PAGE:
Since it was released in the US in February 2007, Wii Play has been a fixture on the NPD Group's top 10 charts. Officially classified as "software," the minigame collection continues to be wildly popular because it is bundled with the Wii Remote. The internally developed title--which received tepid reviews--is also severely discounted, costing just $10 more than the Wii Remote's $39.99 a la carte price.
Despite the controversy about Wii Play having turned NPD's monthly top 10 into an effective top 9 for two years, Nintendo is singing its praises. Today, the Kyoto, Japan-based game giant announced that Wii Play has sold 10 million units in the US alone as of the end of February. The figure puts it on par with the seven DS titles that Nintendo revealed hit the 10-million-unit mark earlier this month.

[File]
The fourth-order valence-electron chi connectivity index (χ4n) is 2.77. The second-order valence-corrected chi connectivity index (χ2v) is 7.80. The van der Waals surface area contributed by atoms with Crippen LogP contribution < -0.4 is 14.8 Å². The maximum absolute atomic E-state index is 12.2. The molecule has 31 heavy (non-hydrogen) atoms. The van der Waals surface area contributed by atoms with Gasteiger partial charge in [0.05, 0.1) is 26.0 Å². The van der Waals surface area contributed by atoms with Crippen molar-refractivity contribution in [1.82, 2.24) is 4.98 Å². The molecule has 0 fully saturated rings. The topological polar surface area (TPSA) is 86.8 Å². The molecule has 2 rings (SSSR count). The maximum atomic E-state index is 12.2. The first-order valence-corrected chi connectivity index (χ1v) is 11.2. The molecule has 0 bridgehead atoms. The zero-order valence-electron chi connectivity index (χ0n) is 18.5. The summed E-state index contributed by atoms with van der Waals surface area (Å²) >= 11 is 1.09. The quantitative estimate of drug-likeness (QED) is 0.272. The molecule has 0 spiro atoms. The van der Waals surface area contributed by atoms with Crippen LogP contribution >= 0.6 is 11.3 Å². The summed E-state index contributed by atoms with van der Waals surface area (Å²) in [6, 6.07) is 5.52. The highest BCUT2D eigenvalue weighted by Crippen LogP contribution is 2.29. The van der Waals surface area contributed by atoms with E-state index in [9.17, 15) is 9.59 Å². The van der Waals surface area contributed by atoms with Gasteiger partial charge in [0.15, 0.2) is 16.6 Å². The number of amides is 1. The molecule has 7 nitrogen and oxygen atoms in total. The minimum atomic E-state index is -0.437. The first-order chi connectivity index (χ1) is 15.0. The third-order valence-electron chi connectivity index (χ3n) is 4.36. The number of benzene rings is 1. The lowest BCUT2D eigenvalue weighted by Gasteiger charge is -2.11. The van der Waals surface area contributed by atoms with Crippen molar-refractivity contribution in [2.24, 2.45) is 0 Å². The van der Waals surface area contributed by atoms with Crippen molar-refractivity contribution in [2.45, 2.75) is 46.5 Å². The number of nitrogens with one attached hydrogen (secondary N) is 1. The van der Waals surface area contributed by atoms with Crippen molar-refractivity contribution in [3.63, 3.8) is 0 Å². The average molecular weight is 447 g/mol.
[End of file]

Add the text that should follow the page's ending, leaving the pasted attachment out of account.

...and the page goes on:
"Even if you believe people are buying Wii Play solely for the controller, that indicates that there are now more than 10 million people who have an extra Wii Remote controller in their homes," said Cammie Dunaway, Nintendo of America's executive vice president of sales and marketing, in a statement. "When added to the 12.7 million Wii Remote controllers that have sold separately, this reinforces the growing 'social gaming' trend we have been seeing where friends and family use their Wii games as a social hub--both in person and online."
The 22.7 million Wii Remote-unit figure is noteworthy, given that Nintendo confirmed that US Wii hardware sales now total 19 million. That means Wii Remote sales have exceeded the console's installed base by 3.7 million.
As part of today's announcement, Nintendo also announced that the popularity of its DS handheld shows no signs of slowing down. The portable sold 588,000 units last month, bringing its life-to-date haul to 29 million units in the US--worldwide, it had shipped 100 million units as of last week.